What Is Thyroid Eye Disease

Inflammation and damage to the tissues around your eyes are symptoms of thyroid eye disease (TED), an inflammatory illness that affects the thyroid gland. The active phase and the inactive phase are the two stages that make up the TED process.

Thyroid Eye Disease

Within the active period, there is a gradual increase in edema as well as alterations in the ocular tissue. It is during the inactive phase that the course of the illness slows down and finally ceases; nevertheless, the damage that was caused during the active phase continues to develop. Between six months and two years is the range of time that the active phase may endure.

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Those who suffer from Graves’ disease, a disorder that manifests itself when your thyroid glands create an excessive amount of thyroid hormone, are the most likely to suffer from thyroid eye illness. TED may also develop in persons who do not have an underlying thyroid condition, but this is a less common occurrence.

Symptoms of Thyroid Eye Disease

The severity of the symptoms of TED may range from moderate to severe, and they can also differ from one individual to the next. It is quite likely that you will have symptoms in both of your eyes. However, it is possible that one eye may have more severe symptoms than the other.

Common symptoms of thyroid eye disease include:

  • Eye redness
  • Irritation in the eyes
  • Dry eyes
  • Bulging eyes
  • Double vision
  • Watery eyes
  • Swollen eyelids
  • Pain during eye movements
  • Difficulty seeing bright lights
  • Discomfort or pain behind the eyes

When the swelling is severe enough, it may cause your eyes to be subjected to an excessive amount of pressure, which can ultimately lead to the compression of the optic nerve. The optic nerve is the primary nerve in the eye that, in order to facilitate vision, transmits impulses from the visual nerve to the brain. It is possible for this illness to cause gradual vision loss if it is not treated in the appropriate manner.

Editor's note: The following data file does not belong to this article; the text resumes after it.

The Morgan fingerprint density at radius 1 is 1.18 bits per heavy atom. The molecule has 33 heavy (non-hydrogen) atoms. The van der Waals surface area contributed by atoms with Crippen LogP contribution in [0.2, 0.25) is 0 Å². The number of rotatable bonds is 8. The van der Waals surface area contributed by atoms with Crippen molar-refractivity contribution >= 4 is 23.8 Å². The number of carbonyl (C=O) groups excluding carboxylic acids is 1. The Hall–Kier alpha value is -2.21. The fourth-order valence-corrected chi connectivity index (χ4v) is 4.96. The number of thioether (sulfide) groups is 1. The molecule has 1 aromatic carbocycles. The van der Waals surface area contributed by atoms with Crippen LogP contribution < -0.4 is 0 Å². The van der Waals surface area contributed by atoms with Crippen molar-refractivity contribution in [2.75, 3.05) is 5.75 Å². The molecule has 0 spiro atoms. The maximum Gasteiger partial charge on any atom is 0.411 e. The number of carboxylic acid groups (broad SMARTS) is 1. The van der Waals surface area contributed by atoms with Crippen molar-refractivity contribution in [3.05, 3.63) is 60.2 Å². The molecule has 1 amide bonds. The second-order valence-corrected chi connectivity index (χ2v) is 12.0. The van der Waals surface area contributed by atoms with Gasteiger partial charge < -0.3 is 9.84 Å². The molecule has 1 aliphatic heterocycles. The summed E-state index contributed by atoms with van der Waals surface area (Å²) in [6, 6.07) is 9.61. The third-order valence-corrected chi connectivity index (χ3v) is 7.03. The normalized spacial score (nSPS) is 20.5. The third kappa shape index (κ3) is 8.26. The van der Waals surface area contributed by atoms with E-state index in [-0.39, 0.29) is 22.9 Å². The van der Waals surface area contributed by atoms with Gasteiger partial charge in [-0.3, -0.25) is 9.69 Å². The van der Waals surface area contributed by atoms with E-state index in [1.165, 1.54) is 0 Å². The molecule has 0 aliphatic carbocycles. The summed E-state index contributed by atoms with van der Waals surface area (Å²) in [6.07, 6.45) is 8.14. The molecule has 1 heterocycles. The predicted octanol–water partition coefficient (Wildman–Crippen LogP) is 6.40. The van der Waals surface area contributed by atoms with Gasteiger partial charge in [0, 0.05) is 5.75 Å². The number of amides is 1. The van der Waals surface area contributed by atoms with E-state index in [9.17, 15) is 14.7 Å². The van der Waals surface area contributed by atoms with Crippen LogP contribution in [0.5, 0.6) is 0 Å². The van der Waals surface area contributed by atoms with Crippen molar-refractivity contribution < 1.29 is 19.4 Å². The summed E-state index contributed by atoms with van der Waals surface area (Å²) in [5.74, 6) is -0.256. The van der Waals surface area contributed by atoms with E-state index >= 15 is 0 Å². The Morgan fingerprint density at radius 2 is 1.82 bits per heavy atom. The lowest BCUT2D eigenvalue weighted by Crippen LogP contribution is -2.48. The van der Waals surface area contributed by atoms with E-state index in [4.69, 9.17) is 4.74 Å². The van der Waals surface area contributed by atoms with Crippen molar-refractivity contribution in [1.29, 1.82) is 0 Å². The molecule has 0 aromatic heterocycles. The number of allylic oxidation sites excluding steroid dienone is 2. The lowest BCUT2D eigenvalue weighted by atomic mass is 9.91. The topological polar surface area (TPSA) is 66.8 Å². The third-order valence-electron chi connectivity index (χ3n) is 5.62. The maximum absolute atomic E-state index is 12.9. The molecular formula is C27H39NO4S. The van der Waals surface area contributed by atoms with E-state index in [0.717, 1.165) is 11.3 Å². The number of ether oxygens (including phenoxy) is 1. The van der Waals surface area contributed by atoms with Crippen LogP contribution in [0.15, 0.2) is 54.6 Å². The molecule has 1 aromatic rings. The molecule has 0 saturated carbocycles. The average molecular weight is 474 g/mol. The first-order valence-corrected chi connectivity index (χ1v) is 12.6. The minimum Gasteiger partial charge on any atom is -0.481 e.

When you have thyroid eye disease, you have an autoimmune illness, which means that your immune system starts attacking healthy tissues in your body without your knowledge. When it comes to the majority of autoimmune disorders, experts do not yet have a clear understanding of the specific reason.

Graves’ illness is characterized by the development of an aberrant antibody called thyroid-stimulating immunoglobulin by the immune system. This antibody mimics the activity of thyroid-stimulating hormone (TSH), which is a hormone that plays a role in the regulation of metabolism.

Considering that the tissues surrounding the eyes are composed of proteins that are comparable to those present in the thyroid gland, these aberrant antibodies also have an effect on the tissues that surround the eyes.

It should be brought to your attention that not all people who have thyroid eye illness also have Graves’ disease. It seems from this that thyroid eye illness may also be caused by other different reasons. To name a few of the factors that might make you more susceptible to developing this condition:

  • Being assigned female at birth
  • Having a family history of TED
  • Smoking cigarettes or using other tobacco products
  • Undergoing radioactive iodine therapy
  • Existing with preexisting medical disorders, such as rheumatoid arthritis or type 1 diabetes, among other conditions


If you are having symptoms of thyroid eye disease (TED) or if you have an underlying thyroid issue, it is essential that you see your primary care physician for support and your eye care professional (such as an optometrist or ophthalmologist) for testing.

During your meeting with your eye care professional, they will inquire about your symptoms as well as your personal and family medical history. In addition to that, they will do a full physical examination. The following are some of the further tests that your eye care professional could prescribe after this:

  • Eye bulging test: This instrument, known as an exophthalmometer, is used to determine the degree to which your eyes are swollen.
  • Color vision test: Tests your ability to distinguish different colors
  • Visual field test: Determines if you have blind spots (areas where you are unable to see)
  • Imaging tests: The purpose of imaging procedures like computed tomography (CT scan) and magnetic resonance imaging (MRI) is to discover swelling around your eye tissues and optic nerve by taking comprehensive pictures of your eye sockets and muscles.